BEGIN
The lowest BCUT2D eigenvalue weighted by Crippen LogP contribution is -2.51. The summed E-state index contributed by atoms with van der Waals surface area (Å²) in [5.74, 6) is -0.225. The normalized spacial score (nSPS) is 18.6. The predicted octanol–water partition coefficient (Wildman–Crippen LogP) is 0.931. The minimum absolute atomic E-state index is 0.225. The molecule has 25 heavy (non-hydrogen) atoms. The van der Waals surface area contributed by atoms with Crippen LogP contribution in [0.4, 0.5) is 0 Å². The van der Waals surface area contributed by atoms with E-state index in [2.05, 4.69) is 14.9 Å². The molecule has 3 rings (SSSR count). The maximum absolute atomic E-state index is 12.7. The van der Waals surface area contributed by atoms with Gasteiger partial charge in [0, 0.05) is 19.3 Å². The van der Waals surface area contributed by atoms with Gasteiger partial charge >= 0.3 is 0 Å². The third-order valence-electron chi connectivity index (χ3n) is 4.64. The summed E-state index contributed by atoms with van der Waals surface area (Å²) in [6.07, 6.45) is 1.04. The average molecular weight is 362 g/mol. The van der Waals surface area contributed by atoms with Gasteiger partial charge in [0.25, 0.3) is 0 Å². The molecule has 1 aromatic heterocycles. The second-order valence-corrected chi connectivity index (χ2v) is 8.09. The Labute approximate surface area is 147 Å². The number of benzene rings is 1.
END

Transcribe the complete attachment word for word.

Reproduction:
The lowest BCUT2D eigenvalue weighted by Crippen LogP contribution is -2.51. The summed E-state index contributed by atoms with van der Waals surface area (Å²) in [5.74, 6) is -0.225. The normalized spacial score (nSPS) is 18.6. The predicted octanol–water partition coefficient (Wildman–Crippen LogP) is 0.931. The minimum absolute atomic E-state index is 0.225. The molecule has 25 heavy (non-hydrogen) atoms. The van der Waals surface area contributed by atoms with Crippen LogP contribution in [0.4, 0.5) is 0 Å². The van der Waals surface area contributed by atoms with E-state index in [2.05, 4.69) is 14.9 Å². The molecule has 3 rings (SSSR count). The maximum absolute atomic E-state index is 12.7. The van der Waals surface area contributed by atoms with Gasteiger partial charge in [0, 0.05) is 19.3 Å². The van der Waals surface area contributed by atoms with Gasteiger partial charge >= 0.3 is 0 Å². The third-order valence-electron chi connectivity index (χ3n) is 4.64. The summed E-state index contributed by atoms with van der Waals surface area (Å²) in [6.07, 6.45) is 1.04. The average molecular weight is 362 g/mol. The van der Waals surface area contributed by atoms with Gasteiger partial charge in [0.25, 0.3) is 0 Å². The molecule has 1 aromatic heterocycles. The second-order valence-corrected chi connectivity index (χ2v) is 8.09. The Labute approximate surface area is 147 Å². The number of benzene rings is 1.